On the left side wall I have created and fixed an old looking wall rack, based on an actual rack seen in an antique German kitchen. Simple but very effective.
Pans and utensils can be hung from the tiny tack hooks. There is also a narrow upper shelf, useful for further storage. 
This heavily aged cream painted antique tin chair is included and suits this kitchen well.

Finally, a simple wooden chopping board has been aged with paint and hangs on the right side wall. 
This is now available to purchase and full details can be seen on the following link:

Whoever takes this on, can enjoy filling it with antique miniature kitchenalia. Scale did not matter in the early 1900s toy kitchens, so I would just say go for it...and fill it with whatever takes your fancy, regardless of scale. 

Thanks for looking.
Celia

Thursday, 29 November 2018

How To Breathe New Life Into Some Broken Miniature Treasures...


What do you do when you have a gorgeous antique German (or could be French) metal chair with a missing metal leg?  

I mentioned this back on here in May, when I sold it's sister chair that was in far better condition with four legs! CLICK HERE TO VIEW.   This chair still has some of the remaining gilt and black colour on the metal frame. Plus the seat pad is original and believed to be silk, but as you can see it is highly worn and has a stain. But you know, I just think this all adds to the character of the chair now...and is fabulous!
Meanwhile, does this broken chair sit in a box for ever more or worse, chucked away? Or does one do something with it so that it can be loved once again. Well I chose the latter...of course!

Ok, this is not going to appeal to the purists out there and that is fine,  I fully understand that.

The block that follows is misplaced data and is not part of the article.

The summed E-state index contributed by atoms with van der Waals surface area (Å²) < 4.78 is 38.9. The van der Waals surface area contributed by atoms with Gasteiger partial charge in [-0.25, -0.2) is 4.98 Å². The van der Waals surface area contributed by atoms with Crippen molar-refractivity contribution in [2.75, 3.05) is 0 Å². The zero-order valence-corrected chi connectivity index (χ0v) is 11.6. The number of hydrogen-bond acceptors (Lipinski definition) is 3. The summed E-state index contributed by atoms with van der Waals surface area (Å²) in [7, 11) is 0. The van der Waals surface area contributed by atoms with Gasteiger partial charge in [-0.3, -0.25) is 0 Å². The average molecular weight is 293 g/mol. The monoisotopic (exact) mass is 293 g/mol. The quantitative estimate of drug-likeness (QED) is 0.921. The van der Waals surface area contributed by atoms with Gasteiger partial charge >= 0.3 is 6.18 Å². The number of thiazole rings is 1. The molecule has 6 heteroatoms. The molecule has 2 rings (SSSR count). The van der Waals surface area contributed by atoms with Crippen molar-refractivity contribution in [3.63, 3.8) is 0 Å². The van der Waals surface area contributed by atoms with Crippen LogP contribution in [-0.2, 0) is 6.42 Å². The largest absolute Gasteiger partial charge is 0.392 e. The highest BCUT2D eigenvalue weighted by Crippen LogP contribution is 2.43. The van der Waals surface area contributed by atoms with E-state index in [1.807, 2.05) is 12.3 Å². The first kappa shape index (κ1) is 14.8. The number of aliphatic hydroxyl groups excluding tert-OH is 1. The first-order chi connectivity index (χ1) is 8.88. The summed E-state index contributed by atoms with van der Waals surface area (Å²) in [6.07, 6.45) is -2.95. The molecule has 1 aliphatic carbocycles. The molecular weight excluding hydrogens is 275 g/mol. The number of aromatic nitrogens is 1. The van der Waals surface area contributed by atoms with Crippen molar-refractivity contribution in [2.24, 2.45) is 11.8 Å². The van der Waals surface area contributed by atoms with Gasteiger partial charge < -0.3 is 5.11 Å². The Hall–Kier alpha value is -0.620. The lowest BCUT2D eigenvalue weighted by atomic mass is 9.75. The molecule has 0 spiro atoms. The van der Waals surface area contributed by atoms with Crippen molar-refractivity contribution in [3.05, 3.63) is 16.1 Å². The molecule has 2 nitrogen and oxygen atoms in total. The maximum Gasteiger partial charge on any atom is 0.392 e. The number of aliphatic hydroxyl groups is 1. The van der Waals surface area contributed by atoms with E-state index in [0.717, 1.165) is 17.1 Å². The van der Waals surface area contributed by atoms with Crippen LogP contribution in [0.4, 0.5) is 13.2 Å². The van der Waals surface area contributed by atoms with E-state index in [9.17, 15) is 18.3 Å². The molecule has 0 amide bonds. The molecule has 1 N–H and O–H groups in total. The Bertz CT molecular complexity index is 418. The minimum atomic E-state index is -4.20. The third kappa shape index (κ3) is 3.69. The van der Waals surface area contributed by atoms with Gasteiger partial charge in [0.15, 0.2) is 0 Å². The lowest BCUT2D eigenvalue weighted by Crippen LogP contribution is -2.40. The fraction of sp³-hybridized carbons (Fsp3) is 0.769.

But as like my beautiful massive real life size squidgy sofa in my real life size lounge that has a broken foot which is currently propped up by several books (I kid you not - long story involving me and my cat Mollie very late one night)....I have created some of my old looking imitation books to prop the metal chair up so that it actually stands now. 

Maybe it could sit in an old dolls house attic, drawing room or library room? I am so chuffed with the result that I have been so very tempted to keep it. At the moment it is up for sale, but if it doesn't sell very soon...I think temptation may get the better of me:) Can be seen for sale on the LIVING & DINING ROOM PAGE.

And similarly....what do you do when you have a  gorgeous rare soft metal bed that is in several  pieces and obviously missing two legs, at the very least? Does this stay in a box for evermore too or chucked? Like the chair, this was just too beautiful for either of those outcomes so I decided I had to act now and bring it back to life. As you can see, it still has the original fabric stuffed mattress, albeit rather grubby. 

So, after a little bit of research I discovered that this most probably would have started out life as an ornate and very valuable half tester bed, with four long spindly decorative legs and a headboard that extended  upwards into a decorative gilt coronet with drapes!